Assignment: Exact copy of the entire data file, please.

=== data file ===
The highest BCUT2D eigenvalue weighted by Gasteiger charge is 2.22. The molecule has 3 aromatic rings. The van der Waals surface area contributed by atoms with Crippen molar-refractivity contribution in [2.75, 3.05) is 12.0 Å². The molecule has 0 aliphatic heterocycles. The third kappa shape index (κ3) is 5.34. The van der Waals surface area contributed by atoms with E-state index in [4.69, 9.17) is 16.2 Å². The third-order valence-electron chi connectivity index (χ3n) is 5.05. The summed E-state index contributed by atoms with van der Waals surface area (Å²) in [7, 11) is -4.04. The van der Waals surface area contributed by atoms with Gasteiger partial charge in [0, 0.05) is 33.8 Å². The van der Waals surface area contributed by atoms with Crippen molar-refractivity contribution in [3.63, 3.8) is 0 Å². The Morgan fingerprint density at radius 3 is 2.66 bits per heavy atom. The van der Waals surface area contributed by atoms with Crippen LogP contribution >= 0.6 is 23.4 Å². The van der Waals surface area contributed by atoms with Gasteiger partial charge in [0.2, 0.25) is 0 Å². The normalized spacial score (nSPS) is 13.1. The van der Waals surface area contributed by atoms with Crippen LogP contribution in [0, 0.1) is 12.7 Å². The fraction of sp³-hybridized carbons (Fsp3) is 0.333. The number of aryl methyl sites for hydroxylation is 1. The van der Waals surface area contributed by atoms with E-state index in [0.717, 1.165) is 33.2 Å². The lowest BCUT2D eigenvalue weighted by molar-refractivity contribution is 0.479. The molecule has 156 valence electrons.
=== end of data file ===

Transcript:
The highest BCUT2D eigenvalue weighted by Gasteiger charge is 2.22. The molecule has 3 aromatic rings. The van der Waals surface area contributed by atoms with Crippen molar-refractivity contribution in [2.75, 3.05) is 12.0 Å². The molecule has 0 aliphatic heterocycles. The third kappa shape index (κ3) is 5.34. The van der Waals surface area contributed by atoms with E-state index in [4.69, 9.17) is 16.2 Å². The third-order valence-electron chi connectivity index (χ3n) is 5.05. The summed E-state index contributed by atoms with van der Waals surface area (Å²) in [7, 11) is -4.04. The van der Waals surface area contributed by atoms with Gasteiger partial charge in [0, 0.05) is 33.8 Å². The van der Waals surface area contributed by atoms with Crippen molar-refractivity contribution in [3.63, 3.8) is 0 Å². The Morgan fingerprint density at radius 3 is 2.66 bits per heavy atom. The van der Waals surface area contributed by atoms with Crippen LogP contribution >= 0.6 is 23.4 Å². The van der Waals surface area contributed by atoms with Gasteiger partial charge in [0.2, 0.25) is 0 Å². The normalized spacial score (nSPS) is 13.1. The van der Waals surface area contributed by atoms with Crippen LogP contribution in [0, 0.1) is 12.7 Å². The fraction of sp³-hybridized carbons (Fsp3) is 0.333. The number of aryl methyl sites for hydroxylation is 1. The van der Waals surface area contributed by atoms with E-state index in [0.717, 1.165) is 33.2 Å². The lowest BCUT2D eigenvalue weighted by molar-refractivity contribution is 0.479. The molecule has 156 valence electrons.